An outrageous discussion unfolded on CNN recently focused on how most white women who voted for President Donald Trump must be “racist.”
Only one of the all-female panel hosted by CNN’s Don Lemon pushed back in the discussion on why the president resonates with most white women, delivering a blistering take-down of the argument that white women who have a “deep investment in white supremacy” voted for Trump.
Lemon began by asking liberal contributor Kirsten Powers “why white women support Donald Trump in spite of or perhaps because of his policies and his tone,” during Friday’s “CNN Tonight.”
“People will say that they support him for reasons other than his racist language,” Powers responded. “And they’ll say, ‘Well, I’m not racist. I just voted for him because I didn’t like Hillary Clinton.'”
She then seemed to attempt to “establish” that anyone who voted for Trump is racist.
“And I just want to say that’s not — that doesn’t make you not racist. It actually makes you racist. If you support somebody who does racist things, that makes you racist. So I just want to establish that.”
But Powers was not done.
“I think we have to recognize that white men are doing it as well, but sometimes I think that we would hope that we would get better behavior from white women because white women are themselves are oppressed and that they would be able to align themselves with other oppressed people,” she said.
“I think we have to remember that the white patriarchal system actually benefits white women in a lot of ways, and they are attached to white men who are benefiting from the system that was created by them, for them. And their fathers and their husbands and their brothers are benefiting from the system, and so they are also benefiting,” she declared.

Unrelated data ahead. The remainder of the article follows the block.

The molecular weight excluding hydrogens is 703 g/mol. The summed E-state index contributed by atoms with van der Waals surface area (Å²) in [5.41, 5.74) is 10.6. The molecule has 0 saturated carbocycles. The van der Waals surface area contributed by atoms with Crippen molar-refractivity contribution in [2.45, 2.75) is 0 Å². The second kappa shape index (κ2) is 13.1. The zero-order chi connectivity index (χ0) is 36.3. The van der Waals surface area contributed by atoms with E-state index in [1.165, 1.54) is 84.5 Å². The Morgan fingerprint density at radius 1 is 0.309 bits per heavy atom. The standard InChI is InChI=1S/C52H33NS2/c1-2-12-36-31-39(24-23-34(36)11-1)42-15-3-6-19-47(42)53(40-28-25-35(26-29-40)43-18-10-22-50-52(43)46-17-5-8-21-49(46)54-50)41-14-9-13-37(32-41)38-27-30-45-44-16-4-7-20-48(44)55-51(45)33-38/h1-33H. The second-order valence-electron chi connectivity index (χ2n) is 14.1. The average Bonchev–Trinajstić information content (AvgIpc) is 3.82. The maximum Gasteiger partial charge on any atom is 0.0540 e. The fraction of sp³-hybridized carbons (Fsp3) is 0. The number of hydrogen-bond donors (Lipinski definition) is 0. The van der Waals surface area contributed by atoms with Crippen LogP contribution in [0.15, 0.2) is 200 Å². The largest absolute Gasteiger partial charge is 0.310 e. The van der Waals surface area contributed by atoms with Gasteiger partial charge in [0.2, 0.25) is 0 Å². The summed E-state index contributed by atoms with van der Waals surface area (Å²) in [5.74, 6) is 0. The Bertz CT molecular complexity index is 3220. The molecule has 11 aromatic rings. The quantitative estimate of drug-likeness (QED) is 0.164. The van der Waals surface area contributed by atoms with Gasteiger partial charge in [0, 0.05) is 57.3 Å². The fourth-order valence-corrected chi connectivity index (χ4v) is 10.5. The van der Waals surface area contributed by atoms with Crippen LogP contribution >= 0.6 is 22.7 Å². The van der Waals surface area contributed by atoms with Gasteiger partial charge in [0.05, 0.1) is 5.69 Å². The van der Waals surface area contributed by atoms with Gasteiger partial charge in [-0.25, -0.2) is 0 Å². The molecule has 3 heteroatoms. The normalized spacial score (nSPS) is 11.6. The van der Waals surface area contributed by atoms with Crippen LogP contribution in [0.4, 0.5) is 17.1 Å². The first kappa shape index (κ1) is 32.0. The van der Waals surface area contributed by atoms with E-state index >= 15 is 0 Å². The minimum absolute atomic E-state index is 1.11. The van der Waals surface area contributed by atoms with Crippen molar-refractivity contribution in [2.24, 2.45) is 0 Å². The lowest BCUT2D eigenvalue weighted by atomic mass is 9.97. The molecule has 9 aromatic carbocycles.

UC Berkeley Professor Stephanie Jones-Rogers echoed the views, suggesting that women have a “deep investment” in white supremacy.
“You’re quoted in this Vox article as saying that, for centuries, white women have ‘invested in white supremacy because their whiteness affords them a particular kind of power that their gender does not.’ What did you mean by that?” Lemon asked.
“We tend to think of white women primarily focusing on gender oppression — that because they are oppressed as women, that that oppression will allow them to ally and to sympathize with other dispossessed and other disempowered peoples in the nation,” Jones-Rogers replied.
“But my research actually shows that they long had deep investment in white supremacy, and not only did they benefit from it, but they participated in its construction and its perpetuation — not just in the context of slavery, not just in the colonial period, but well after slavery was over,” she added.
CNN political commentator Alice Stewart was the lone dissenter in the one-sided bashing of white women, bringing a strong rebuttal to the outlandish argument.
“Voters, women and men, identify themselves as either Republican, Democrat, Independent or whatever their political party,” she said.
“I strongly disagree with the characterization that women are oppressed and by nature of that oppression they should naturally vote for another group of people that are oppressed,” she added, noting people should vote based on who is representing policies they agree with.
“I’m a Republican. I support this president, I voted for this president. I did so because of his policies – I do not agree with his tone and tenor,” Stewart argued. “But his policies are what I stand for.”
When Lemon pressed that Trump’s tone and denigrating speech are “part of his policy,” Stewart shut him down.
“No, they’re not Don. They’re separate,” she said as Powers could be seen clearly shaking her head.
“Let me just say this, Kirsten is a dear friend of mine, but I resent that she says I’m racist because Donald Trump says racist things,” Stewart said, adding that the president’s “disparaging” comments “don’t represent me.”
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